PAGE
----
maintaining first-rate colleges and universities
is certainly in part the responsibility of today's
students, who also are tomorrow's alumni. It
is both a current and a future responsibility."
Professor Bird suggests that even for such
private institutions as Syracuse "state and
federal grants should be made available."
He concludes, "It is certain that if students
want to maintain and strengthen their Alma
Maters, if they believe these institutions are
the prime source of America's greatness, they
will have to see somehow that more ample funds
are put into the hands of the Administrations."
We can see to it, then we believe, in a
number of ways. First of all we can urge our
legislators to understand and sympathize with
the critical position of the University. We can,
secondly, urge our parents their constituents
to write their legislators indicating their support
of a big budget for the University. And thirdly,
we can accept tuition increases but only such
as seem to us to be fair in light of the public
nature of this institution. Finally, we can urge
further study of the bill before the Congress
which would help the University move forward.
Until the time when the University can get
on its feet financially, we must be willing to
get up for 7:30 classes.
We must exercise some caution is speaking of
the state legislature and its blocking of the
University's budget increase. After all, the
statehouse group might feel that student anta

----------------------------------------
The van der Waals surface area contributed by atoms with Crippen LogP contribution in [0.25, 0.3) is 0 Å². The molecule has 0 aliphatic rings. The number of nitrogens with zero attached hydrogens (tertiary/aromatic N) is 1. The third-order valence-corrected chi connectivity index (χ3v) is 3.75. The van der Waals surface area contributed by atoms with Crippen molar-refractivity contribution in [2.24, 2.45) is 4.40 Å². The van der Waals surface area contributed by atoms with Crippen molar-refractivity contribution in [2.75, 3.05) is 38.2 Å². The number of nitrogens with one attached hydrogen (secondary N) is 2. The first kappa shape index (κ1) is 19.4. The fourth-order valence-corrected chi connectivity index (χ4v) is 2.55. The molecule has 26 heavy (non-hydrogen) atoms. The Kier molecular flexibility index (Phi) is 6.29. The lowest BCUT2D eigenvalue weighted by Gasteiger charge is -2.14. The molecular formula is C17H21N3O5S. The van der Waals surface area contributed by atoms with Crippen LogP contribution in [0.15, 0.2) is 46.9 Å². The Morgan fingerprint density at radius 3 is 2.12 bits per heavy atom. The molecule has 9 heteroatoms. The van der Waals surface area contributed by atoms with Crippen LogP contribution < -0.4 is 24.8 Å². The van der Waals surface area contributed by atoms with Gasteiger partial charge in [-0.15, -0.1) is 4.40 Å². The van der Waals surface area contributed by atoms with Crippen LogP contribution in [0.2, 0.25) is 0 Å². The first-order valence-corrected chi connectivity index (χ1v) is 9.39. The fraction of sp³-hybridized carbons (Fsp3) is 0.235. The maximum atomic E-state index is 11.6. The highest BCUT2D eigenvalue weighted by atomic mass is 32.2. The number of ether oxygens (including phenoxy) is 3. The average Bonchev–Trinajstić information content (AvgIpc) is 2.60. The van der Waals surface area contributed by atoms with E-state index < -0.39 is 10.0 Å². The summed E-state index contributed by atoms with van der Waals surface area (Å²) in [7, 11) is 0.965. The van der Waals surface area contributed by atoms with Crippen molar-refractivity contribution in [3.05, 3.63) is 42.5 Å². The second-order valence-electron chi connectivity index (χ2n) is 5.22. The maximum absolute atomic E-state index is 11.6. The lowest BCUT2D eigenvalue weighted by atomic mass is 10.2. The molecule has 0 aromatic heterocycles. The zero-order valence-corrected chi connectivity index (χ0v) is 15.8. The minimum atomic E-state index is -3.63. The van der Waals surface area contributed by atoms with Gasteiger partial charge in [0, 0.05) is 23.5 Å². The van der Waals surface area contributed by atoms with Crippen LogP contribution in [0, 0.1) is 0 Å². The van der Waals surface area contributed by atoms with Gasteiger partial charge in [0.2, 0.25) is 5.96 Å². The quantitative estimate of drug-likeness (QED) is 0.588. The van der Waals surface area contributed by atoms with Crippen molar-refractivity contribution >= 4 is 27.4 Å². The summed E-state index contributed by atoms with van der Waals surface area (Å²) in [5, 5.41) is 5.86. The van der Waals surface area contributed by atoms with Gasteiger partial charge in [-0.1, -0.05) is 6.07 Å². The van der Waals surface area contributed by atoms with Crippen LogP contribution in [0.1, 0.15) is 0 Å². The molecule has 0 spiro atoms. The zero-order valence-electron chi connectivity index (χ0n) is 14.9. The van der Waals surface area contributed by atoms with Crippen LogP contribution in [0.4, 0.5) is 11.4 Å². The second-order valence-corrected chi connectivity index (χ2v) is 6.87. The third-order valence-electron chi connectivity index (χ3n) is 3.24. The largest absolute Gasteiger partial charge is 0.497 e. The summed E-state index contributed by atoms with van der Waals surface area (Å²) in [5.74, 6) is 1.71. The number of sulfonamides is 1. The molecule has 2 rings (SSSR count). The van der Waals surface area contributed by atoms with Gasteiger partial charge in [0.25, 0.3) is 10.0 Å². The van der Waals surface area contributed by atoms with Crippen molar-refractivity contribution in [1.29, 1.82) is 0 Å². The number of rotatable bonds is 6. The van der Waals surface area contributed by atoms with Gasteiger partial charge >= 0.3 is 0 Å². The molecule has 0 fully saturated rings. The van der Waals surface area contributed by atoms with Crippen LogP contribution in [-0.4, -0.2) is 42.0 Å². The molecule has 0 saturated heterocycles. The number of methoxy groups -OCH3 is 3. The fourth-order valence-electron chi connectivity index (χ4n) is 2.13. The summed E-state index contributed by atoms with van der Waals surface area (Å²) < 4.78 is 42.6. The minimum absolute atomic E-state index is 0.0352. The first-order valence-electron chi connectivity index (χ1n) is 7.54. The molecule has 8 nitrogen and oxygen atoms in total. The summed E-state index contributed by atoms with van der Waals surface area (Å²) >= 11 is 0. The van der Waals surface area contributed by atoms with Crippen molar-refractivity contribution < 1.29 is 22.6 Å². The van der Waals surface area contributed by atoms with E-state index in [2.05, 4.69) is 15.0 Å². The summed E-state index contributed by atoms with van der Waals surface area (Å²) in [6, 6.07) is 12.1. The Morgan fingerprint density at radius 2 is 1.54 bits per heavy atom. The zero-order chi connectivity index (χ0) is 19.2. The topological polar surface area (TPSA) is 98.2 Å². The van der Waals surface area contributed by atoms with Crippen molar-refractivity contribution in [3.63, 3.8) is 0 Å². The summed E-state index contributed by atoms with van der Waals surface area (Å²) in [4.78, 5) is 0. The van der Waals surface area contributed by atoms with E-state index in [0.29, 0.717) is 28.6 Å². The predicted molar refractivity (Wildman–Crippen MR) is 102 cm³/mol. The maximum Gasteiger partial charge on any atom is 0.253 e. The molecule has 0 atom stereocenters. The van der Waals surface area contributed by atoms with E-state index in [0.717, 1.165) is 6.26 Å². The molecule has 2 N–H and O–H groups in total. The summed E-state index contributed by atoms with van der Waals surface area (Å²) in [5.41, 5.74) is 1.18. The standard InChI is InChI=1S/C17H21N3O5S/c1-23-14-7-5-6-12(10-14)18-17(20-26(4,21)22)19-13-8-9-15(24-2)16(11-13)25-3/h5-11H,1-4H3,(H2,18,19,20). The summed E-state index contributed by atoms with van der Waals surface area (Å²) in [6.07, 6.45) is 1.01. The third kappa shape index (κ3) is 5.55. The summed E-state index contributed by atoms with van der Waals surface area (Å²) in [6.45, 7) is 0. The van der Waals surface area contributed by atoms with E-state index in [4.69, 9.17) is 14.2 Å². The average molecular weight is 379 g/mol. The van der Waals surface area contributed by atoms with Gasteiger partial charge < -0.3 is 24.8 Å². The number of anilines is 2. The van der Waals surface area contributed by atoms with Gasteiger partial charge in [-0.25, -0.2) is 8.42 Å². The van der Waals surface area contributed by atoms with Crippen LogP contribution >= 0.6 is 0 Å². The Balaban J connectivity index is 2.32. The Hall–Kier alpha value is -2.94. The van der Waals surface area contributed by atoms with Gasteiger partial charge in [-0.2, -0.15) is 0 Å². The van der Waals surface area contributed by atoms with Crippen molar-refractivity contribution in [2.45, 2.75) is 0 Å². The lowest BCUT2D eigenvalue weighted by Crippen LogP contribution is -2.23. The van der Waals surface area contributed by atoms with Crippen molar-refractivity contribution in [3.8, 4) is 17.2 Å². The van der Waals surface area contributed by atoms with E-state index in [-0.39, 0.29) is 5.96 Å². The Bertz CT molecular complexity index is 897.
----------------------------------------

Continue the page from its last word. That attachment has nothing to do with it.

gonism is the straw that breaks the camel's
back and give the excuse, "We felt we would
give you an increase but after seeing what the
student body had to say about the way we
operate, we couldn't find a place for the budget
We cant let that happen. The budgent in
creasewhich will probably never materialize
fully is too dear to the hearts of too many
students and faculty members on this campus.
Out in Colorado, however, where no "Walk
Softly" signs have been put up the Colorado
Daily at CU had this to say about frugal
(at least with the university) legislators:
"The state legislature has again stuck its
financial foot in its mouth by proposing another
tuition increase for University students.
"It seems that the statehouse crew cannot
be too interested in the University's pleas for
funds. Apparently the votes that keep them in
power lie outside of the circles of education.
From The Editor's Desk:
So rather than appropriate enough money from
the state coffers to let the University go its
needed way, the "stick the students" slogan
goes into effect and the tuition rate takes another
leap for the stratosphere. The present proposal,
if passed, would make the students from Colorado
pay $96 a semester to attend classes here.
"The cost of sending a student through the
University certainly has risen, and some in
crease in tuitions during the past was definitely
justified. But it appears the legislature feels
that socking the students for more money is
easier than cutting old age pensions or other
payments to groups that can put "Xs" on ballots
"It's nice to see that the legislature will go
along on faculty pay hikes. But in too many
other fields they are content to play politics,
cut critically needed appropriations to the bone
and let the students carry the load. Someday
the solons will learn that tuition hikes can be
more of a toxic than a tonic. We can only
hope that this day dawns soon."
A word or two
before you go . . .
By FEED DALY
The following story came to
(be Daily Nebraskan from a
private, but valid, source. It is
all true, only the names have
been left out to avoid embar
rassment. It seems to me to
have a lot of import and pos
sibly is a prophesy of dis
aster for the Great American
Wednesday evening two hun